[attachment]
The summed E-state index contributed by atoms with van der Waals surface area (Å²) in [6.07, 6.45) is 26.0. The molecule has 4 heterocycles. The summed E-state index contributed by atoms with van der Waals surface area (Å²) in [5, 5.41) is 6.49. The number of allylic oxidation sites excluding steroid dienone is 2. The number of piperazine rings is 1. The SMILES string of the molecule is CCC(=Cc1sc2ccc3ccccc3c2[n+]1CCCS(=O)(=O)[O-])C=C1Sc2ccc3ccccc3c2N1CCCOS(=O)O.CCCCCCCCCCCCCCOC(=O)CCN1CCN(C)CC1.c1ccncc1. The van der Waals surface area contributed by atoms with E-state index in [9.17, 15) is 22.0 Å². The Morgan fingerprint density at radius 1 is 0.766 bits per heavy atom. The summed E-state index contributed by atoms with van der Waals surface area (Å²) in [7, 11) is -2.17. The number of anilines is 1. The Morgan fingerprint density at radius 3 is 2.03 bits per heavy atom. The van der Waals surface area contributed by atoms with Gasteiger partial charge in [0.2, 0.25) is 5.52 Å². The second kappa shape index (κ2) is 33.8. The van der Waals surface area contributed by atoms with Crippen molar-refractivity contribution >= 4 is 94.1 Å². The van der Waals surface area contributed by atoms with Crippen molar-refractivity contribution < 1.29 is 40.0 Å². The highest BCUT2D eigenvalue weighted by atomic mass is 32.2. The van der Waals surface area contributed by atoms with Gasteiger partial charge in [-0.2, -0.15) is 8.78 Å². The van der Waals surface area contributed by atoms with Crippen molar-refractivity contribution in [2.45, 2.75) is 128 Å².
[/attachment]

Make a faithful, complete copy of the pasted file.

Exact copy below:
The summed E-state index contributed by atoms with van der Waals surface area (Å²) in [6.07, 6.45) is 26.0. The molecule has 4 heterocycles. The summed E-state index contributed by atoms with van der Waals surface area (Å²) in [5, 5.41) is 6.49. The number of allylic oxidation sites excluding steroid dienone is 2. The number of piperazine rings is 1. The SMILES string of the molecule is CCC(=Cc1sc2ccc3ccccc3c2[n+]1CCCS(=O)(=O)[O-])C=C1Sc2ccc3ccccc3c2N1CCCOS(=O)O.CCCCCCCCCCCCCCOC(=O)CCN1CCN(C)CC1.c1ccncc1. The van der Waals surface area contributed by atoms with E-state index in [9.17, 15) is 22.0 Å². The Morgan fingerprint density at radius 1 is 0.766 bits per heavy atom. The summed E-state index contributed by atoms with van der Waals surface area (Å²) in [7, 11) is -2.17. The number of anilines is 1. The Morgan fingerprint density at radius 3 is 2.03 bits per heavy atom. The van der Waals surface area contributed by atoms with Gasteiger partial charge in [0.2, 0.25) is 5.52 Å². The second kappa shape index (κ2) is 33.8. The van der Waals surface area contributed by atoms with Crippen molar-refractivity contribution >= 4 is 94.1 Å². The van der Waals surface area contributed by atoms with Crippen molar-refractivity contribution < 1.29 is 40.0 Å². The highest BCUT2D eigenvalue weighted by atomic mass is 32.2. The van der Waals surface area contributed by atoms with Gasteiger partial charge in [-0.2, -0.15) is 8.78 Å². The van der Waals surface area contributed by atoms with Crippen molar-refractivity contribution in [2.45, 2.75) is 128 Å².